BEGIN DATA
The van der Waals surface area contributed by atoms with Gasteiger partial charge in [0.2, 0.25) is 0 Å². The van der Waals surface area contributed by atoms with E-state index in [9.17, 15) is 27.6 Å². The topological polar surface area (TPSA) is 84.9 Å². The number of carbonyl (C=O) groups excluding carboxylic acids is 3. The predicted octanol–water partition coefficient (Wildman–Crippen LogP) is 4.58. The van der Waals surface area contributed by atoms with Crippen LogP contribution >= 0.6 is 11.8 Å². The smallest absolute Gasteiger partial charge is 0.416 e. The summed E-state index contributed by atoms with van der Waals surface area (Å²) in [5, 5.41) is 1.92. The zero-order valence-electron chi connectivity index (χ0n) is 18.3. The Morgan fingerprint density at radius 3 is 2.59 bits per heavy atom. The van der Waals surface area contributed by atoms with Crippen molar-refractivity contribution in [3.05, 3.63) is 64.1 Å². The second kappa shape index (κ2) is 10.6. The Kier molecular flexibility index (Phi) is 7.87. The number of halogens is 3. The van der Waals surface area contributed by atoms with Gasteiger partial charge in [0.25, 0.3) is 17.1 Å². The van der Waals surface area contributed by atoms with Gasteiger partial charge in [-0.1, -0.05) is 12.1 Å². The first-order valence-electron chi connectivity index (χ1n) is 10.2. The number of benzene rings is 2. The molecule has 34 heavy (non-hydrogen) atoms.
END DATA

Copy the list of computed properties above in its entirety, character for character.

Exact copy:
The van der Waals surface area contributed by atoms with Gasteiger partial charge in [0.2, 0.25) is 0 Å². The van der Waals surface area contributed by atoms with E-state index in [9.17, 15) is 27.6 Å². The topological polar surface area (TPSA) is 84.9 Å². The number of carbonyl (C=O) groups excluding carboxylic acids is 3. The predicted octanol–water partition coefficient (Wildman–Crippen LogP) is 4.58. The van der Waals surface area contributed by atoms with Crippen LogP contribution >= 0.6 is 11.8 Å². The smallest absolute Gasteiger partial charge is 0.416 e. The summed E-state index contributed by atoms with van der Waals surface area (Å²) in [5, 5.41) is 1.92. The zero-order valence-electron chi connectivity index (χ0n) is 18.3. The Morgan fingerprint density at radius 3 is 2.59 bits per heavy atom. The van der Waals surface area contributed by atoms with Crippen molar-refractivity contribution in [3.05, 3.63) is 64.1 Å². The second kappa shape index (κ2) is 10.6. The Kier molecular flexibility index (Phi) is 7.87. The number of halogens is 3. The van der Waals surface area contributed by atoms with Gasteiger partial charge in [0.25, 0.3) is 17.1 Å². The van der Waals surface area contributed by atoms with Gasteiger partial charge in [-0.1, -0.05) is 12.1 Å². The first-order valence-electron chi connectivity index (χ1n) is 10.2. The number of benzene rings is 2. The molecule has 34 heavy (non-hydrogen) atoms.